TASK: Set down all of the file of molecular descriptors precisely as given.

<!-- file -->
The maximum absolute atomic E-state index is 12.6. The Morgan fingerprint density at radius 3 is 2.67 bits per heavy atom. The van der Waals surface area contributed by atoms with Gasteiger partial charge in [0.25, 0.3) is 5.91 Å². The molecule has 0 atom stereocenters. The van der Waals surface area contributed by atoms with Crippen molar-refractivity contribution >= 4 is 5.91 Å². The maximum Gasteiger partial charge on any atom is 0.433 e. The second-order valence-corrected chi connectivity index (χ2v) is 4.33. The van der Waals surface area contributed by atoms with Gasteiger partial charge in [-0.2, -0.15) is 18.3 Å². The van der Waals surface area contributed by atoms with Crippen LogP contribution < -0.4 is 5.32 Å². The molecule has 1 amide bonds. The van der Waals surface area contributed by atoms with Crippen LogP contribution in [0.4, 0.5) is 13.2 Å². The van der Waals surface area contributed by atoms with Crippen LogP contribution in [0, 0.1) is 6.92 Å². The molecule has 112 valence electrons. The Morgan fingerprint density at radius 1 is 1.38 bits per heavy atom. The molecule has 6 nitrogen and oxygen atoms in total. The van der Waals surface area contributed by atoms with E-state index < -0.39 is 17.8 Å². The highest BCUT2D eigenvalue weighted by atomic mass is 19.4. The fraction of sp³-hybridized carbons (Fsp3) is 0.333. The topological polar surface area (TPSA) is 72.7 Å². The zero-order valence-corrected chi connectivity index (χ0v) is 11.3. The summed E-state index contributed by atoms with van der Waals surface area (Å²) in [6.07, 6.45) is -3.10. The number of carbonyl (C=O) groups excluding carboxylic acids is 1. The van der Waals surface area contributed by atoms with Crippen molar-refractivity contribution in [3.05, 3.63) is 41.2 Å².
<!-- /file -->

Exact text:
The maximum absolute atomic E-state index is 12.6. The Morgan fingerprint density at radius 3 is 2.67 bits per heavy atom. The van der Waals surface area contributed by atoms with Gasteiger partial charge in [0.25, 0.3) is 5.91 Å². The molecule has 0 atom stereocenters. The van der Waals surface area contributed by atoms with Crippen molar-refractivity contribution >= 4 is 5.91 Å². The maximum Gasteiger partial charge on any atom is 0.433 e. The second-order valence-corrected chi connectivity index (χ2v) is 4.33. The van der Waals surface area contributed by atoms with Gasteiger partial charge in [-0.2, -0.15) is 18.3 Å². The van der Waals surface area contributed by atoms with Crippen LogP contribution < -0.4 is 5.32 Å². The molecule has 1 amide bonds. The van der Waals surface area contributed by atoms with Crippen LogP contribution in [0.4, 0.5) is 13.2 Å². The van der Waals surface area contributed by atoms with Crippen LogP contribution in [0, 0.1) is 6.92 Å². The molecule has 112 valence electrons. The Morgan fingerprint density at radius 1 is 1.38 bits per heavy atom. The molecule has 6 nitrogen and oxygen atoms in total. The van der Waals surface area contributed by atoms with E-state index < -0.39 is 17.8 Å². The highest BCUT2D eigenvalue weighted by atomic mass is 19.4. The fraction of sp³-hybridized carbons (Fsp3) is 0.333. The topological polar surface area (TPSA) is 72.7 Å². The zero-order valence-corrected chi connectivity index (χ0v) is 11.3. The summed E-state index contributed by atoms with van der Waals surface area (Å²) in [6.07, 6.45) is -3.10. The number of carbonyl (C=O) groups excluding carboxylic acids is 1. The van der Waals surface area contributed by atoms with Crippen molar-refractivity contribution in [3.05, 3.63) is 41.2 Å².